Saturday, August 20, 2011

GOP Candidate Breakdown #10: Gary Johnson

There's really nothing wrong with former New Mexico Governor Gary Johnson.  He seems like a nice enough guy, he's honest and principled.  The main problem with him almost has nothing to do with him: he has zero name recognition beyond his home state of New Mexico.  Beyond that state, voters may remember his name but it's a long way from Albuquerque to Iowa and even further from the White House.
A lot of the accomplishments listed on his website (link above) tout that he was a principled conservative in the face of Democratic majorities and that he continued to hold those principles dear throughout his tenure.  More than likely there was a bit of compromise involved and there's nothing wrong with that (unless you are trying to get the GOP nomination.)

Normally, I'd go through the poll numbers, attempting to read the tea leaves about what the latest batch means for one contender or another, how the affect of a primary or caucus will play out on a particular candidate.  The unfortunate truth of the matter is that Gary Johnson doesn't appear in any of them.  This either means that his name isn't mentioned by the pollsters (and if they are, people don't know or support him) or if the pollsters are asking for candidates that the voter supports, they still don't mention this to him.

Is the media to blame for this?  Yes and no.  The media has had an insatiable appetite for GOP candidates.  The moment that Rick Perry entered the race, they were already looking at each other with wide eyes and salivating mouths wondering if Rep. Paul Ryan was going to enter the race.  Rudy Giuliani is still floated as a possible entrant into the competition and almost any other Republican that has a modicum of respect in the party or one that has conservative appeal is mentioned (Sen. Marco Rubio.)

At the same time, however, Johnson has done little or nothing to stand out as a candidate in the current field.  He can give great answers to debate questions, his appeal is good (not great) and his character is without question.  But when you got a crazy lady like Rep. Michele Bachmann running for president, how's a reasonable guy supposed to get any respect around here?  He's a little to the left of someone like, say Ron Paul, but Johnson still believes that the drug war is bullshit and that the government shouldn't spend the kind of money on it that it has been spending.  And what does that get you?  Well, ask Ron Paul.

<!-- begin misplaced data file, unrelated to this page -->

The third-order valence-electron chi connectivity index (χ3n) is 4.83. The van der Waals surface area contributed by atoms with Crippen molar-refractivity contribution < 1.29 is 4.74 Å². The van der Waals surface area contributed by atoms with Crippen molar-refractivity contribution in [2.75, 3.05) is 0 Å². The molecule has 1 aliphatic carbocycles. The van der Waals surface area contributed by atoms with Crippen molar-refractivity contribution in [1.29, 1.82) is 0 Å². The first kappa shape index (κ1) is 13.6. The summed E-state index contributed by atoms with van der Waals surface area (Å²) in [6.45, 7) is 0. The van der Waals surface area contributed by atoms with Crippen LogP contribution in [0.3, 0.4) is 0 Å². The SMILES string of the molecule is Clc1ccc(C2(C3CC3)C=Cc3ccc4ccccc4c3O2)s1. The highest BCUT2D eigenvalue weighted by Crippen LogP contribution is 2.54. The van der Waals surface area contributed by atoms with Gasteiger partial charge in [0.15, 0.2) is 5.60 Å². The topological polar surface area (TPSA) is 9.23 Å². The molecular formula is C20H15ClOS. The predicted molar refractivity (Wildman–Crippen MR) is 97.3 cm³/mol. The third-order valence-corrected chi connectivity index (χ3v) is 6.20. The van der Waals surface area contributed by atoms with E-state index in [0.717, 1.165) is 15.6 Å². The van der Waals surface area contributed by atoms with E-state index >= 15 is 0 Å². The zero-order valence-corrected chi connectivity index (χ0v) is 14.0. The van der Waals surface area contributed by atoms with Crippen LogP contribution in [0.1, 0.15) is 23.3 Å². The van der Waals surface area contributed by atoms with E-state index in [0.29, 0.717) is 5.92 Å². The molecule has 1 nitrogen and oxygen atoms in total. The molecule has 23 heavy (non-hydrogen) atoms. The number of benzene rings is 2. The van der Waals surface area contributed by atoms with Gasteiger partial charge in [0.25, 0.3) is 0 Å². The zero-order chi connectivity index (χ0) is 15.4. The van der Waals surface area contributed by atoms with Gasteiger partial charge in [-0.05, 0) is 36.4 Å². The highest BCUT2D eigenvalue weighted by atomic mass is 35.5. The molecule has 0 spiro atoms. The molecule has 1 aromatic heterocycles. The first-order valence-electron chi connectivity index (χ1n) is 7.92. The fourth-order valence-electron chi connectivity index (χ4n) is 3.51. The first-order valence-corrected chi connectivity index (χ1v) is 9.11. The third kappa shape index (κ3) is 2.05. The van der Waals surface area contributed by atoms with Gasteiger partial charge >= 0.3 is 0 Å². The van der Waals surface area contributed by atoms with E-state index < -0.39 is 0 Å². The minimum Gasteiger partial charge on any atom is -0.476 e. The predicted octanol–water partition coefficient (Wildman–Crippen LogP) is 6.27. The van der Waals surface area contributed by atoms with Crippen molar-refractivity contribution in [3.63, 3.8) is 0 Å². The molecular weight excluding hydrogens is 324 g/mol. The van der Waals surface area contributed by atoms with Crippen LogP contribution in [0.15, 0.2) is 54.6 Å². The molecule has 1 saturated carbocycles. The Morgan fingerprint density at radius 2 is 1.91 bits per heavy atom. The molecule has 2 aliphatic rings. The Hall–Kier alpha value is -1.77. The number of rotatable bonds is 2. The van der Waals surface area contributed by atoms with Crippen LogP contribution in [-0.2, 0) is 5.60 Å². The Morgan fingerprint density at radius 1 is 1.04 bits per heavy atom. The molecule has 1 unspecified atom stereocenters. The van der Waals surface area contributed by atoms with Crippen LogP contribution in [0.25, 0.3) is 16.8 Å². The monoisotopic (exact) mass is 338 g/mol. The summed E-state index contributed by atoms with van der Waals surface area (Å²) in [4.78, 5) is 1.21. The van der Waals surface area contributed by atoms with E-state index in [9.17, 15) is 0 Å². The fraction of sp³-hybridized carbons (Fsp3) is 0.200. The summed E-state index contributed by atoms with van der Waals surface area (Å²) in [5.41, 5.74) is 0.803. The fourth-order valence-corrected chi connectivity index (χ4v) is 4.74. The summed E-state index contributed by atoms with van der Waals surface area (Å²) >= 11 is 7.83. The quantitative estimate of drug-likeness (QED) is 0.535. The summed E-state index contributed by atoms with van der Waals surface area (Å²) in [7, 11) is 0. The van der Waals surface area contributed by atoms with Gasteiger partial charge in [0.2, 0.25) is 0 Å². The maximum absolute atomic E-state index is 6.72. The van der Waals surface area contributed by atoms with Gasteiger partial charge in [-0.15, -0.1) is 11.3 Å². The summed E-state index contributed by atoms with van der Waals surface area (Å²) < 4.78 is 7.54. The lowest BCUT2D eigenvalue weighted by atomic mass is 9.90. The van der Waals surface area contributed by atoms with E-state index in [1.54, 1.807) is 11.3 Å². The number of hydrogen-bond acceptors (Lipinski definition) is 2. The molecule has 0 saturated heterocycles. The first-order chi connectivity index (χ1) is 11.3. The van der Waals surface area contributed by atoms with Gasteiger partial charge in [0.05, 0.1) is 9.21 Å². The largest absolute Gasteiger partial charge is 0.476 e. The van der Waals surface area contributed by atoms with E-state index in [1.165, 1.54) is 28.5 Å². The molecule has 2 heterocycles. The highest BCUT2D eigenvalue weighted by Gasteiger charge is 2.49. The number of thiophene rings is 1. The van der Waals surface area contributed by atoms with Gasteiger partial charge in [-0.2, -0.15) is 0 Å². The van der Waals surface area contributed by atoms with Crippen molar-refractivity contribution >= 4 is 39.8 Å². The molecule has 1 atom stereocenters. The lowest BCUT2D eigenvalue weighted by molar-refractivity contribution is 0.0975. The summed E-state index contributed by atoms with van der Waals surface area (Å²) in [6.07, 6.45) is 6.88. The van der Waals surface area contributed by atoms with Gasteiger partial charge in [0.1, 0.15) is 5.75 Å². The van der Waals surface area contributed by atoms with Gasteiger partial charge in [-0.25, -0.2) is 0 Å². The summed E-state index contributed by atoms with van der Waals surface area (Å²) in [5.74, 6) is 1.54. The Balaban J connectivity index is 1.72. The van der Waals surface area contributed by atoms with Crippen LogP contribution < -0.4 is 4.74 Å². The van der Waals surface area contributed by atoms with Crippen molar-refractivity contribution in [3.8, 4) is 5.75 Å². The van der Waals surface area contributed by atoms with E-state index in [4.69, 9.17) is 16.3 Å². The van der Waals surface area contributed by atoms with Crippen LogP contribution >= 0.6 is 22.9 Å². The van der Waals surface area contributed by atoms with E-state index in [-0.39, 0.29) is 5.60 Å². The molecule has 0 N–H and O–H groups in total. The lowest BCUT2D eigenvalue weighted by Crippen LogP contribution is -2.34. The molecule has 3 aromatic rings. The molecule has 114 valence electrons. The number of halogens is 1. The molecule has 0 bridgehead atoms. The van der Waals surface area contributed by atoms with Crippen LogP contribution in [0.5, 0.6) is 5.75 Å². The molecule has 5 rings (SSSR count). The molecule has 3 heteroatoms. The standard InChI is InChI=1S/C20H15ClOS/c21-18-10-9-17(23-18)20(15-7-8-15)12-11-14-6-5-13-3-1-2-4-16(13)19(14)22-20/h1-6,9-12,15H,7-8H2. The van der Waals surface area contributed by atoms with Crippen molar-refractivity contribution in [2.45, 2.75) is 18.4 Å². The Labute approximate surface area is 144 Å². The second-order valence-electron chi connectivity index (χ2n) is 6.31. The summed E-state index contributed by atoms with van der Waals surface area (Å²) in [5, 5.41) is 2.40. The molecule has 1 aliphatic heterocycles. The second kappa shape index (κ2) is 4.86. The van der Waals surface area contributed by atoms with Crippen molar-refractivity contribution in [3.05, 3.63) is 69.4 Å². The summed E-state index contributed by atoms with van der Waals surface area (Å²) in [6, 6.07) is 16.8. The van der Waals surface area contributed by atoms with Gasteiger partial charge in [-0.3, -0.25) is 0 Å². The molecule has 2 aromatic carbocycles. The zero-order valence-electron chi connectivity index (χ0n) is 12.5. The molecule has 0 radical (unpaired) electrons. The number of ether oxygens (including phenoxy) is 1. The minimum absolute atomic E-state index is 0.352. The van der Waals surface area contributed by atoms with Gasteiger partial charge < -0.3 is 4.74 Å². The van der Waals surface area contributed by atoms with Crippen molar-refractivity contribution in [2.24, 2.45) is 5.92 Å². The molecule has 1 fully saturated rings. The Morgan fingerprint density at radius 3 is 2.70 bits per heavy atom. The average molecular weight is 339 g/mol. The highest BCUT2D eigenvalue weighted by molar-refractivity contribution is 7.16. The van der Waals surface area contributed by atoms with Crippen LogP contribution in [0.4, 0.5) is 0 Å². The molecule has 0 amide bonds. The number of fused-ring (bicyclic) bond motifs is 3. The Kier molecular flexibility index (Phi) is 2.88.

In the research that I've done for Gary Johnson, the fact of the matter is that wherever he is, he's starting from square one.  He declared that he was running back in April of this year but if had waited until last month, it would have been better for him.  He would have entered the race and there would have been a flurry of media attention and speculation.  With that, he could have established himself as candidate to be dealt with, got his message out and thereby establishing a foothold in any of the states.

So what are the odds that Johnson is going to make headway? Well, a few of the candidates are going to have to drop out.  Not the top tier, mind you, but the lower tier.  Santorum, Gingrich and Cain would have to quit the race and Johnson would have to stick around (I don't know what would cause them to drop out, but this is a hypothetical, right?)  Then, by being the only bottom tier candidate that is still sticking around, he would get more attention not just from the media but from anybody.  The Campaign That Lived, kind of thing.

If Johnson survives to the actual primary season, he could do well in NH and NV, but he would get decimated in IA and SC (where religion and social issues are more important.  Johnson himself just made a blog post about how social issues were not going to win the White House.  By the way, somebody should tell Santorum that.)

I'm not writing the campaign obituary yet because, again, anything can happen in the campaign, but the chances are beyond dim, they're just plain dark.

Sorry, bud.


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